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[Digital divide]

December 12, 2003

Good news travels fast. Digital Solidarity Day, invented by the President of Senegal little more than an hour ago, has already made it into a leading online encyclopedia...

David Steven @ 06:15 PM | Comments (1) | TrackBack
Get set for 12/12/2004. The President of Senegal has just declared that, from now on, December 12 every year will be celebrated as 'Digital Solidarity Day'.

We're not sure what that means, in practice, and he's not taking questions. A source tells us that, essentially, it's a fundraising exercise.

Update 1923 CET - In the closing press conferenece, ITU Secretary-General Yoshio Utsumi has confirmed that this is a "voluntary" celebration... phew.

The news has come as a shock to the people of Guadaloupe, however, who will now be torn between celebrating digital solidarity and the Feast of Our Lady of Guadeloupe. (It was on this day in 1531 that the Virgin Mary appeared before a Roman Catholic convert and told him, in his native Nahuatl language, to build a church.)

It is also tough luck for gardening fans in America who declared December 12 National Poinsettia Day (a poinsettia is a type of flower). Kenyans might also be too busy celebrating their independence day.

Honor Blackman, who will be celebrating her 77th birthday on December 12 2004, was not available for comment.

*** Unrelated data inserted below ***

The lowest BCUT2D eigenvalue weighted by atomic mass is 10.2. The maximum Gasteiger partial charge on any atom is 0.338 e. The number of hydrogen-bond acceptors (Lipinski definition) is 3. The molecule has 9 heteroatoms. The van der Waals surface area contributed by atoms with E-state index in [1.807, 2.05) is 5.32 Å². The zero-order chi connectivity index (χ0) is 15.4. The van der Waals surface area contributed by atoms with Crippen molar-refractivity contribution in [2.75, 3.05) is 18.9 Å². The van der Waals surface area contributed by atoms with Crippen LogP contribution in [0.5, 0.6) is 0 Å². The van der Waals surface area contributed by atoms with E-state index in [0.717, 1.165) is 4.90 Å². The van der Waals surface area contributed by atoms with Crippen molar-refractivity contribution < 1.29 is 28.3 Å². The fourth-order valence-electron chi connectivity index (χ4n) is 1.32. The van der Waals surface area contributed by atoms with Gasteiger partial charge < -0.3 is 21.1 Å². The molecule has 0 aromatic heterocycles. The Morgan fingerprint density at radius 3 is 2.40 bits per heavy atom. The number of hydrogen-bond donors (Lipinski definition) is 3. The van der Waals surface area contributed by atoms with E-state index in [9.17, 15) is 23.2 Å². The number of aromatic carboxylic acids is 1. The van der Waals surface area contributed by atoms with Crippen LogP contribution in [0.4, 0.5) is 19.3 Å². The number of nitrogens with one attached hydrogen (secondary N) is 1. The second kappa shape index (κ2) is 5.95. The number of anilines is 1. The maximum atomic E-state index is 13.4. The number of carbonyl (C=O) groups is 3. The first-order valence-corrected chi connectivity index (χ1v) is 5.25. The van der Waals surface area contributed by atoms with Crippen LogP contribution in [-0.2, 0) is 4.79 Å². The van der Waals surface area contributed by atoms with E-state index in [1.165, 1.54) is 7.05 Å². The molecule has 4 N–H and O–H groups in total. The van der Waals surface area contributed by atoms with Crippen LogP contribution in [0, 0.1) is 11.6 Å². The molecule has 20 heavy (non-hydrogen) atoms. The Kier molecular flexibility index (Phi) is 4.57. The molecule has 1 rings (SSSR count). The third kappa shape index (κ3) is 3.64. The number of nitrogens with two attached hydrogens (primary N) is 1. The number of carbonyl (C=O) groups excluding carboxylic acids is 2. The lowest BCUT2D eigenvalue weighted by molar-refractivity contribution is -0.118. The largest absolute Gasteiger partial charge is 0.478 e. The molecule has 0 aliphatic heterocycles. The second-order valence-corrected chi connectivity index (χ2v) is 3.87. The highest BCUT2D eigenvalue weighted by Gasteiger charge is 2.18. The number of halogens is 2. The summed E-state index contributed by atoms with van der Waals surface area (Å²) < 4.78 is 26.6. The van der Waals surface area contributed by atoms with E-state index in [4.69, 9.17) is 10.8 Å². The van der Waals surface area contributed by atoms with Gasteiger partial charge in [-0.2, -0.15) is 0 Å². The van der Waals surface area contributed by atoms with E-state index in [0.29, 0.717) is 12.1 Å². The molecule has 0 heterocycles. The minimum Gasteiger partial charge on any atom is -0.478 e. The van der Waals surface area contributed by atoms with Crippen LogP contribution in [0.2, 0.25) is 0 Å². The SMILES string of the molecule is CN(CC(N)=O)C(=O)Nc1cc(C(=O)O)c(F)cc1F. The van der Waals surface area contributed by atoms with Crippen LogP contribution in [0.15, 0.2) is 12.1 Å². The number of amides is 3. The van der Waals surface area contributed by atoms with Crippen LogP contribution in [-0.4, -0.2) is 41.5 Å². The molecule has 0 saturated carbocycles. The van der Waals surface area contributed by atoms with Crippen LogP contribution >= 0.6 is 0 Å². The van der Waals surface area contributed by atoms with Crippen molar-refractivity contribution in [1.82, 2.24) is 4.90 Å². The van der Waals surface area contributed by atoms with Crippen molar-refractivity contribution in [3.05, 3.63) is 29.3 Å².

Aaron Scullion @ 05:29 PM | Comments (2) | TrackBack
Swedish massage. The Swedish delegation summed up the Western world's attitude towards funding poorer countries' digital infrastructure this morning.

When asked whether she was in favour of the Global Solidarity Fund, Astrid Dufborg said: "Perhaps we can divide this into two questions. We are in favour of solidarity: but we have another position when it comes to the fund."

She continued: "We don't believe there is one kind of global fund that is appropriate for dealing with the whole issue [of the disparity in technology between rich and poor countries]. Creating a single fund would not deal with the issue. It would be more appropriate to have bilateral relations between the countries."

This is the Western world's argument in a nutshell. While poorer countries bandy the name "Digital Solidarity Fund" about the World Summit, the richer countries they have in mind for bankrolling the project are uniformly sceptical. The message coming out of Western countries is clear: we will look at the digital divide, but only through our existing aid channels. We don't rule out acting multilaterally, but with a small number of partners who will be of our choosing.

In Ms Dufborg's case, her country has joined with Ireland and Canada to fund the Global eSchools and Communities Initiative, an $80 million programme to provide hi-tech education in Namibia, Ghana, Bolivia and Andhra Pradesh in India.

The advantages of this scheme over contributing to a Digital Solidarity Fund are twofold. First, Sweden can keep a close eye on where its money is going and expand or downgrade the project at will. Second, eSchools is politically more valuable than a Global Solidarity Fund because it enables both technology and education ministers to answer their critics with one scheme.
Jack Malvern @ 01:11 PM | Comments (0) | TrackBack
Nigeria in space. Nigeria launched black Africa's first satellite (Nigersat 1) into orbit a few months ago.

Talking exclusively to Daily Summit in his Mandarin hotel room, Nigeria's Minister of Science and Technology, Turner Isoun, had some exciting news. Nigeria now plans to launch its first communications satellite.